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Merritt has a golden opportunity for redemption at London

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Photo - <b>Scott Silverstein/The Washington Examiner</b><br />

LaShawn Merritt, the defending Olympic champion in the 400 meters from the Tidewater area, served a 21-month ban that ended last year after testing positive for a banned substance he mistakenly ingested.
Scott Silverstein/The Washington Examiner
LaShawn Merritt, the defending Olympic champion in the 400 meters from the Tidewater area, served a 21-month ban that ended last year after testing positive for a banned substance he mistakenly ingested.
Sports,Olympics

Merritt favorite in 400 after return from ban

LaShawn Merritt cracks a quick smile when he hears the question. Why, of course there's a major difference between 2008 and 2012. Don't be silly.

"It's in London. It's not in Beijing," he says.

The flippant, practiced answer reveals more. The "it" in question here is the Olympics. Merritt, a track star from Portsmouth, Va., won the gold medal in the 400 meters four years ago, and that alone sets this year's games apart. There's certainly a distinction between going to the Olympics among the favorites and going to the Olympics as the defending champion and front-runner.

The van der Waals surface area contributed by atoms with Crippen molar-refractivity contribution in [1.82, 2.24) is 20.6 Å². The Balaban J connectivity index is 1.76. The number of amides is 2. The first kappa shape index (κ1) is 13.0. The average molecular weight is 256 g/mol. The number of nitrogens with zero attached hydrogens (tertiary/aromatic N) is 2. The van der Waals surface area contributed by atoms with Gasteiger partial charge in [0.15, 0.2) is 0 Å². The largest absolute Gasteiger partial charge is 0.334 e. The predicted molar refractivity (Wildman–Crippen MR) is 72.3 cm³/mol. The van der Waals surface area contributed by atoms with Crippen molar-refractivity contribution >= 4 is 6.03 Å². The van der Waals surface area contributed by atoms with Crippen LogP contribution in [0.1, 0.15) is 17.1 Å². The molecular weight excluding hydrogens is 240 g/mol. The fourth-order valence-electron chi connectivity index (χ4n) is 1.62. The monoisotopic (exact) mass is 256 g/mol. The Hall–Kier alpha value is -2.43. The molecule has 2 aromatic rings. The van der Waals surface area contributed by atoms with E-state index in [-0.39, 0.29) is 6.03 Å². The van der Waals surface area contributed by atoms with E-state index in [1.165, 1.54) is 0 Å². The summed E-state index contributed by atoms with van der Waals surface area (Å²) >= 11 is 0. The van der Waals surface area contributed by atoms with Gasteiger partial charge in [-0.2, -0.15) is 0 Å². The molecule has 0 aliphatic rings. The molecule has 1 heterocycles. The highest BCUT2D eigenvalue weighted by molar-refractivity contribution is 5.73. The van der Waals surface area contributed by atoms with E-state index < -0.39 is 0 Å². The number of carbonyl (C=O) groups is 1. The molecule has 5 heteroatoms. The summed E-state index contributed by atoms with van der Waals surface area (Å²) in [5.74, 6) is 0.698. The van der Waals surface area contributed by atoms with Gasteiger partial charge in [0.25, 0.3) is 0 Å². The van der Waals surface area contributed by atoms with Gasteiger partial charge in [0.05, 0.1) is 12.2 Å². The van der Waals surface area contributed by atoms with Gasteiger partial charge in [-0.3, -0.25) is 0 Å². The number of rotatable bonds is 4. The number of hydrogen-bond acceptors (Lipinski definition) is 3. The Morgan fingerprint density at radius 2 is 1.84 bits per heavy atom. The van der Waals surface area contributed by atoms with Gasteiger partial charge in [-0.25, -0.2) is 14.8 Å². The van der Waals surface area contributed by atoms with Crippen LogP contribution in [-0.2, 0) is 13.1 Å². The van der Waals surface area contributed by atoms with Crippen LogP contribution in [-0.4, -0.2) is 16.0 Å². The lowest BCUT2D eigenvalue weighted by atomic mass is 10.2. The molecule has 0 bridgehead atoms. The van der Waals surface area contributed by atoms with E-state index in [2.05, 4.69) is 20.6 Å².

Running the 400
LaShawn Merritt took some time at Penn Relays in April to talk about how he attacks his signature event:
"The race is mental. Obviously you have to put in the work so your muscles will recognize and know how to handle the lactic acid -- not just the lactic acid but the pace. It's a race of pace. There are so many fine lines between running 21.2 and running 21.5 [in the first 200 meters]. It's not that big of a difference, but it makes a world of a difference. And especially the biggest thing is coming home off that home stretch and trying to rush it. A lot of people come off and stand up and try to rush it. But you can't rush it. You're not getting any faster. You just have to control it. But that comes from repetition and training, going through that training with that lactic acid already in your body and working on how to control it."

And then there's the reason for the response. Four years after his triumph in Beijing, Merritt will be one of the most polarizing athletes in London after a 21-month ban for testing positive for Dehydro-epiandrosterone, a steroid precursor also known as DHEA that appears in many dietary supplements. Fair or unfair, he will go to the games labeled by some as a drug cheat and by others -- including himself -- as careless at best.

Merritt tested positive three times in late 2009 and early 2010, results he blamed on ingesting a male-enhancement product he bought at a 7-Eleven called ExtenZe. His two-year ban by the U.S. Anti-Doping Agency was reduced by three months by an arbitrator in October 2010. It was a surprising result; rarely are accidental usages differentiated from intentional ones. But in this case the USADA and the arbitrator were convinced he was telling the truth based off testimony from a clerk from the convenience store.